Genes, something very much part of our identity. However, they are subject to damage throughout life, accumulation of damaged DNA cause numerous diseases. This intrinsic variable nature of the genome, called genomic instability, is one of the key hallmarks of aging.
Genomic instability is a combination of point mutations, translocations, chromosome gain and loss, telomere shortening, etc. Key factors that contribute to DNA damage can be environmental (stress, chronic alcohol consumption, disrupted circadian rhythm- sleep cycle), or from the body within (DNA replication errors, spontaneous hydrolytic reactions and reactive oxygen species). There are, fortunately, treatments that can delay aging. Researchers investigate transcriptional regulators of repair genes, such as non-coding RNAs, hormones, and chromatin modulators. Ongoing research focuses on age-related changes in activation of key DNA repair pathways.
The ends of chromosomes, called telomeres, become shorter every time the cell divides. When telomerase is silenced, that is when the enzyme which adds telomeric repeat sequences become dysfunction, the telomeres become too short for cells to divide.
Telomeres, just like all other sections of DNA, are prone to damage, including double strand breaks (DSBs). And unlike the rest of the chromosomes, telomere DSBs aren’t fixed by the DNA repair pathway, as this would frequently lead to fused chromosomes and genomic instability. That’s why we have telomerase. However, telomerase expression is silenced in many adult cells, and so telomeres get progressively shorter with age. Telomerase deficiency in human is associated with premature development of diseases, such as pulmonary fibrosis, dyskeratosis congenita and aplastic anemia, which involve the loss of the regenerative capacity of different tissues.
Epigenetics can be summarized as changes in gene expressions (in turn results in being active or not). It is one of the most exciting fields in life science research in the past thirty years.
Unlike DNA mutation, epigenetic alterations have a higher change of being reversible. Hence, offering opportunities for designing novel anti-aging treatments. Studies suggest that understanding and manipulating the epigenome holds promise for improving age-related pathologies and extending healthy lifespan. Epigenetic alterations include DNA methylation, histone modification, chromatin remodeling, which eventually leads to transcriptional alteration. In general, these changes increase in chromosome fragility and transcriptional noise.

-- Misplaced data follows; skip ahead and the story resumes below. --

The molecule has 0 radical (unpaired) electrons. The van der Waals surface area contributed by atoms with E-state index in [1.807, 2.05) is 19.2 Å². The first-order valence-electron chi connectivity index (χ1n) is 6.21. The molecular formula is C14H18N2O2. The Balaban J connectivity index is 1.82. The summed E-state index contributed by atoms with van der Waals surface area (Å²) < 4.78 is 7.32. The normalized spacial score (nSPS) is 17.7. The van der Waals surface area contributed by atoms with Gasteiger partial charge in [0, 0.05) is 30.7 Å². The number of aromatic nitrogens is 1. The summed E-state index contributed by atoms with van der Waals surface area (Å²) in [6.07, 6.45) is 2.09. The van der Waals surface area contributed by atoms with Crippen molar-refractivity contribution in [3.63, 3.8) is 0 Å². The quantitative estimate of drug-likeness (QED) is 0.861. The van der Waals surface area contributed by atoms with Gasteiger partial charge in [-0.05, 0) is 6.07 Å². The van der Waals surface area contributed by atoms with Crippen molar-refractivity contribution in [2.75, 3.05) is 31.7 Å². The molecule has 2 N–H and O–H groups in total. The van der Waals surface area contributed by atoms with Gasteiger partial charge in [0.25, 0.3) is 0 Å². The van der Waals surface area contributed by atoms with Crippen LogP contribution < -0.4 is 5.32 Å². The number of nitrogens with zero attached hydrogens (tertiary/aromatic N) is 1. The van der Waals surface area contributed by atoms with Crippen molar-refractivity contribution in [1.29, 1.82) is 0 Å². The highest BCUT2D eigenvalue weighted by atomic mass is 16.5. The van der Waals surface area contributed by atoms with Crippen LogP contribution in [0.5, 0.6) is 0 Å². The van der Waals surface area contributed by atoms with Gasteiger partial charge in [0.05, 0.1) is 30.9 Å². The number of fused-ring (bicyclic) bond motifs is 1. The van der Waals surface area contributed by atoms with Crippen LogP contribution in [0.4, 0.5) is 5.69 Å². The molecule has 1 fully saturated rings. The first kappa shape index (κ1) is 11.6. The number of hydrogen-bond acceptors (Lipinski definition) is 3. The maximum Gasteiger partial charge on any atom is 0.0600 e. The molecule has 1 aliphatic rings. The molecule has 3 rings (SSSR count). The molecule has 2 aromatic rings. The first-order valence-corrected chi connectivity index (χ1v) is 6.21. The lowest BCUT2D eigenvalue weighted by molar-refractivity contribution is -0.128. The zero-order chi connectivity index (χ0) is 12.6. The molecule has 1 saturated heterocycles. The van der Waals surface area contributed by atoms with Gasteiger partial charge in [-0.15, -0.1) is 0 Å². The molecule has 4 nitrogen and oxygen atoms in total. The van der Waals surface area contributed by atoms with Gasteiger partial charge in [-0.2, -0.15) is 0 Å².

Loss of Proteostasis
As cells age, environmental stresses add up and the mechanisms responsible for maintaining proper protein composition start to decline. Proteins lose their stability, autophagic processes (process in destroying unnecessary or dysfunctional parts of the cells) start to fail, and misfolded proteins accumulate.
Over the years, our bodies are subjected to many environmental inputs that put thermal stress, oxidative stress, and osmotic stress on cells, causing misfolding of proteins. For example, free radicals present in polluted air have been identified as particularly noxious agents, contributing to multiple aging-related pathologies. In younger cells, micro- and macro-autophagy pathways, together with the ubiquitin-proteasome system, take care of clearing these unfolded proteins. However, in aging cells, autophagy induction can be gradually compromised, and lysosomes become less efficient at eliminating cellular waste.
Atherosclerosis & Osteoarthritis
Atherosclerosis is a disease where the arteries are narrowed because of an accumulation of plaque. Osteoarthritis is a common chronic condition of joint, occurs when cartilage between joints break down.
Genomic instability and telomeres shortening at the cellular level can directly affect vascular function, leading to cell cycle arrest, apoptosis and premature vascular senescence. Scientific findings support the concept of prolonged exposure to risk factors (e.g., dyslipidemia, smoking and diabetes mellitus) leading to reactive oxygen species are major stimuli for DNA damage within the plaque.
Chronic Diseases Caused by ROS & Environmental Toxins
Free radicals and oxidants are produced either from normal cell metabolism or from environmental sources such as pollution, cigarette smoke and radiation.
Oxidative stress refers to the accumulation of free radicals in the body and cannot be gradually destroyed. This is the basis of many chronic and degenerative illnesses. Some examples are cancer, cataract, autoimmune disorders, rheumatoid arthritis, cardiovascular and neurodegenerative diseases.
Enhance Cardiovascular & Joints Health
Vitamins and other supplements are efficient in strengthening arteries, and improving cardiovascular health.
DNA methylation, recently revealed, implicates the development of cardiovascular disease. It is heritable but also respond to environmental factors such as nutrition. Vitamin B2, B6, B12, folate and choline produce S-adenosylmethionine, help metabolism, prevent damage of blood vessels’ inner surface, prevent blood clotting and slow down atherosclerosis.
Cellular Antioxidation, Detoxification & Support Immunity
Supporting the liver with its essential nutrients in turn enhances detoxification and immunity.
Antioxidant metabolites and enzymes works together to prevent oxidative damage to DNA, proteins and lipids. Antioxidant prevent reactive species from being formed and remove existing ones before they can damage vital components of the cell. Detoxification characterized by the removal of toxin from a living organism by the liver. Intervention aids excretion toxic molecules from cells and tissues, hence support immunity.